The Try Guys Open Eyes

From Left to Right: Ned, Zach, Keith, Eugene

The Try Guys is a group of four guys that tries things most men have never considered or would never consider trying. Buzzfeed conceptualized The Try Guys in September of 2014 when Buzzfeed released “Guys Try On Ladies’ Underwear For The First Time // Try Guys.” Since then, The Try Guys have exploded on the internet gaining increasing popularity among Buzzfeed’s avid YouTube viewers. The group consists of a fairly standard circle of four guys: Eugene—the cool, talented, and pretty one; Ned—the cute, silly, and fatherly figure; Keith—the kooky, awkward, intellectual; and Zach—the nerdy, weird, omega of the wolf pack. Together, these four have experienced anything from trying drag to nude sushi modeling to pseudo-childbirth to BDSM, all while allowing the YouTube audience to vicariously experience such activities accompanied by the guys personal insight.

This group is an important addition to this archive not only because of their willingness to cover taboo topics publicly for anyone to see (such as drag, nude male modeling, and male stripping), but because of who the four guys are. Aside from the civil rights oriented Eugene (who happens to be the only non-white member of the group), the group consists of fairly normative, presumably straight, white guys. This makes the group have so much influential potential; the group reaches out to a demographic of people who are arguably a conservative and judgmental group of people—straight, white guys—and allows them to see that a lot of “gay” things to do may not be stupid, weird, or “gay,” but actually very interesting, fun, and even liberating. Additionally, it also gives out the message that, “if they did it, and they’re cool and normal, then I guess it isn’t weird.” More importantly, Buzzfeed also has other audiences of many different demographics that these videos are viewed by both in the U.S. and around the world; to these audiences, this can send out the message that not all straight, white guys are the stereotypical, closed-minded person that many think. All of this added together just creates a recipe destined for positive influences.

We can see The Try Guys’s influence to multiple demographics (including worldwide audiences) in this clip from a video posted November 21, 2015 (from 2:30-2:37).

In two specific videos, “The Try Guys Try Drag For The First Time” and “The Try Guys Try ‘Fifty Shades’ Style BDSM,” The Try Guys cover topics directly related to this class. In these videos, The Try Guys explore the topics by performing them personally; this allows the guys to ask the very common questions anyone unfamiliar with the topics has and also bust any myths or misconceptions about the topics.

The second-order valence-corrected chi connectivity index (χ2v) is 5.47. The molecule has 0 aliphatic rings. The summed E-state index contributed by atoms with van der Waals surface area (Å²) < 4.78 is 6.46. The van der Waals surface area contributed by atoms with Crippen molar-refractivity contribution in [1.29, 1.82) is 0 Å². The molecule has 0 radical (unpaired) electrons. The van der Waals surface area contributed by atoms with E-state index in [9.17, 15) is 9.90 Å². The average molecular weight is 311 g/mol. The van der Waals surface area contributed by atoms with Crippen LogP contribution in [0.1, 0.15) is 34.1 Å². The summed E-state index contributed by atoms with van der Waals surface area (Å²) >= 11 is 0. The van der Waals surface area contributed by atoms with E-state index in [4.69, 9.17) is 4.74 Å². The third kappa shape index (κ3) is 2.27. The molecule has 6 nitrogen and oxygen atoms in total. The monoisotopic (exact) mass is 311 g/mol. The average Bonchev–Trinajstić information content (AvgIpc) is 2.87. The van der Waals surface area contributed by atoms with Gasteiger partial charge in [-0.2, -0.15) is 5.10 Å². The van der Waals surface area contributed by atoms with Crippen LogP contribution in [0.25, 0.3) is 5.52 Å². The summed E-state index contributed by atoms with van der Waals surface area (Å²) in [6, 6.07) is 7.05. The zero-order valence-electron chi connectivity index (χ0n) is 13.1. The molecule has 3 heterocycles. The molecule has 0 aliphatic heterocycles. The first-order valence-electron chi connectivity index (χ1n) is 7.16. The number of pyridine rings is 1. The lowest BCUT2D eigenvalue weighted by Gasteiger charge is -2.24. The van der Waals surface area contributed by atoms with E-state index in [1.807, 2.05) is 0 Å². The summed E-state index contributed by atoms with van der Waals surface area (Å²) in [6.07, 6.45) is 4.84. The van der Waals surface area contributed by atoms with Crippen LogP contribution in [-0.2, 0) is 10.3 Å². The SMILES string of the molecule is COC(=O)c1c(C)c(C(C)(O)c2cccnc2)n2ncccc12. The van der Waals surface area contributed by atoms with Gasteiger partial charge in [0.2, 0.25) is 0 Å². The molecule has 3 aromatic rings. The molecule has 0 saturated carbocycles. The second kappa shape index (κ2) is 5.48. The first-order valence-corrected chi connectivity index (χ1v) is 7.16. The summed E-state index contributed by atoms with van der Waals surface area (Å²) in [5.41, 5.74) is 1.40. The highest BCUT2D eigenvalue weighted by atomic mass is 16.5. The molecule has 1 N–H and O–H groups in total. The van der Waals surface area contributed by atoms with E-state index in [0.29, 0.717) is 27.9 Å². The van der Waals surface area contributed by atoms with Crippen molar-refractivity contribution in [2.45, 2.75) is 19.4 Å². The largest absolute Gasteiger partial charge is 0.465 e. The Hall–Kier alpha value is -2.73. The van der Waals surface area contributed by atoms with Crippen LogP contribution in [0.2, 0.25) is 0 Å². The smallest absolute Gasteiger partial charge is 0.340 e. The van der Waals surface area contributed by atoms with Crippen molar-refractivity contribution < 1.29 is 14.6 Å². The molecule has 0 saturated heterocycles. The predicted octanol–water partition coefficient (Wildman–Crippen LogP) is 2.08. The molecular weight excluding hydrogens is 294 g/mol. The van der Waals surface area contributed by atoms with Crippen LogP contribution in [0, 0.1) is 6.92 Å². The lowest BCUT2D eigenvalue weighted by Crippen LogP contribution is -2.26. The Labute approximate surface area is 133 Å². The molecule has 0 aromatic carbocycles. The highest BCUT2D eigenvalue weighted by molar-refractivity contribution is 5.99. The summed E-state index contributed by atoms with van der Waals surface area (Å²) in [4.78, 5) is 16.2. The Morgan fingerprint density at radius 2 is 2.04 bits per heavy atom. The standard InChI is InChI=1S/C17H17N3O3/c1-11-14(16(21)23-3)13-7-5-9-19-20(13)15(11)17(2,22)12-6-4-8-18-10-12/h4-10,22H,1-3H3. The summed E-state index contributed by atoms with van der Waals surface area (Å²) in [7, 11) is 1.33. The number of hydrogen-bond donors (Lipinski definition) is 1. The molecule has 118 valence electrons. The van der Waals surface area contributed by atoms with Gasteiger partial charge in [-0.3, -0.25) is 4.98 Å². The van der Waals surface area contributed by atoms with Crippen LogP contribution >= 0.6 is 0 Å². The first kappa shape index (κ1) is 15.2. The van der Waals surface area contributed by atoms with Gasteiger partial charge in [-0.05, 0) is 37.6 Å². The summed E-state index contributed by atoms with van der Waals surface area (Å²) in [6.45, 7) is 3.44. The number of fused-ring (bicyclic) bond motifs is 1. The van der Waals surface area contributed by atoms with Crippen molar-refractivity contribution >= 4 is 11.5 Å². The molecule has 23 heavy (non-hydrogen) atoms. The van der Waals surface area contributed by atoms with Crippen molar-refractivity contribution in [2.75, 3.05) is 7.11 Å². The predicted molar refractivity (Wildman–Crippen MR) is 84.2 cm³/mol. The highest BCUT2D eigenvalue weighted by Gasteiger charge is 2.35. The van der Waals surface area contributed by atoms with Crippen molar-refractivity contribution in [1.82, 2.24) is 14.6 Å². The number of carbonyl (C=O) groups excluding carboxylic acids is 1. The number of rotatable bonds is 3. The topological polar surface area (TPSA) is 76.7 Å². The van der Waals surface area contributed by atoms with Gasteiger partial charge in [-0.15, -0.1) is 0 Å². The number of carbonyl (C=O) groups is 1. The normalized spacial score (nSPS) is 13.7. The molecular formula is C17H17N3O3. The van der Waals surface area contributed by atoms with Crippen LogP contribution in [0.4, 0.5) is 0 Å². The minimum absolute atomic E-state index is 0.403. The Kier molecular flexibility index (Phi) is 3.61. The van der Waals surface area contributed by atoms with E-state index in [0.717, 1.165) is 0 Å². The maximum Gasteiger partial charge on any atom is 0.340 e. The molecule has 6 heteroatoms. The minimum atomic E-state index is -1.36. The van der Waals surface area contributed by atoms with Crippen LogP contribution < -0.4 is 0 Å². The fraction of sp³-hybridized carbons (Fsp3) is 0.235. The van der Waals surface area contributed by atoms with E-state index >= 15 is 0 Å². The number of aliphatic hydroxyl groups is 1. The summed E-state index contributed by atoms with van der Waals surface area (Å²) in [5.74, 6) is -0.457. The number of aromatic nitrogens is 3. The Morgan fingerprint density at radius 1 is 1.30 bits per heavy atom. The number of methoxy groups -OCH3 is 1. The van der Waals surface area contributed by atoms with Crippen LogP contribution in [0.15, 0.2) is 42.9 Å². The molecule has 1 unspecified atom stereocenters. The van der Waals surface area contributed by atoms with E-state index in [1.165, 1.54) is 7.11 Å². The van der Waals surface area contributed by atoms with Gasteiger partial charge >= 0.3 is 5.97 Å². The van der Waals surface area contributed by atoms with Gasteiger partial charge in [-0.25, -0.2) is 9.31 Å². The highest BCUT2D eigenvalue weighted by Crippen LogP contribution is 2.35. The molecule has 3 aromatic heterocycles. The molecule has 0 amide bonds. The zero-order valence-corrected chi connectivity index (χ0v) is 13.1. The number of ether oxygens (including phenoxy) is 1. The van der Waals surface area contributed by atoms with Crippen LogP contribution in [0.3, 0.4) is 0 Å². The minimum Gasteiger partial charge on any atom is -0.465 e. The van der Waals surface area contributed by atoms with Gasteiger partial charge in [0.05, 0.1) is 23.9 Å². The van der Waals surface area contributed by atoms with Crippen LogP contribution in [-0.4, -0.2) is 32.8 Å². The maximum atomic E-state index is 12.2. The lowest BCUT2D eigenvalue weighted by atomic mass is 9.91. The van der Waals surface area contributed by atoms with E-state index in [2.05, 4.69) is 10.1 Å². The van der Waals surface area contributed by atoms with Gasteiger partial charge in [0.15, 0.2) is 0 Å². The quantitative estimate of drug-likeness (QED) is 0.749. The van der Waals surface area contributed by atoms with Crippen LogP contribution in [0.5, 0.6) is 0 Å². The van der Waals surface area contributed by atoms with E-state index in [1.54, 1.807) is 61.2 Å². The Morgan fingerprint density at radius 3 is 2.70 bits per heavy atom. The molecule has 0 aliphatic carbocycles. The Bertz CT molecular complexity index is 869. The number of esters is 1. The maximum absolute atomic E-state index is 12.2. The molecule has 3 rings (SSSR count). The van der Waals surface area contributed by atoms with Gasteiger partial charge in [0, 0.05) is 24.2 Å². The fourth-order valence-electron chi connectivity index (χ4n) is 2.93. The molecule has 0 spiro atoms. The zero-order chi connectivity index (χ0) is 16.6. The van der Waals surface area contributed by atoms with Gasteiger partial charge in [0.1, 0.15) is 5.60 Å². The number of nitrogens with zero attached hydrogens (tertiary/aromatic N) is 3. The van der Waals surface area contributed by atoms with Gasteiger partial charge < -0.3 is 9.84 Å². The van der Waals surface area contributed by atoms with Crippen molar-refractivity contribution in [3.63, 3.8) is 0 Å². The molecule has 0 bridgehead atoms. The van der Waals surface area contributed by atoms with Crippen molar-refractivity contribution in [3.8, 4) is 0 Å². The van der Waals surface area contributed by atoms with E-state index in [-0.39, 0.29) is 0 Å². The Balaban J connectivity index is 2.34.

As we experienced in the Gender Performativity unit, specifically RuPaul’s Drag Race, drag performance is not some crazy act by men to get into the pants of other men, nor is it strictly for the purpose of “being a woman.” Instead, we saw that drag is like a theater performance; the actors do it for their personal desires—whether it be to enact a persona, entertain an audience, or to be a queen for a day, etc.—and the audience watches for entertainment, for a unique experience performed with skill creativity, and heart. The Try Guys give us all of this and more; we get to see their personal journey of a day in drag along with how their closest family and friends felt about the experience. Throughout their journey we find that the experience was one of hesitation at first, but ended with a finish of satisfaction and liberation. We see this best when Zach says, “there’s a fear of compromising your masculinity, but who cares.”

The Try Guys and their endeavors continue in another video where we get to watch and learn about BDSM with a professional, The Try Guys, and few female Buzzfeed coworkers. We start off with the Buzzfeed employee’s personal misconceptions about BDSM followed by an explanation by the knowledgeable Buzzfeed workers. This parallels Pat Califia’s explanation of BDSM; Califia shares what many think of BDSM followed by her explanation of why these misconceptions are not accurate representation of what BDSM actually is. Just like for Califia, Buzzfeed and The Try Guys are trying to dismantle the taboo of BDSM and show its true inner workings, specifically that BDSM is not crazy and violent sexual assault, but rather a consensual role playing coupled with a power dynamic and strong physical sensations. Together, I think the video and Califia’s work exemplify that, as Califia explains, BDSM is a fantasy where participants are enhancing sexual experience, not impeding it.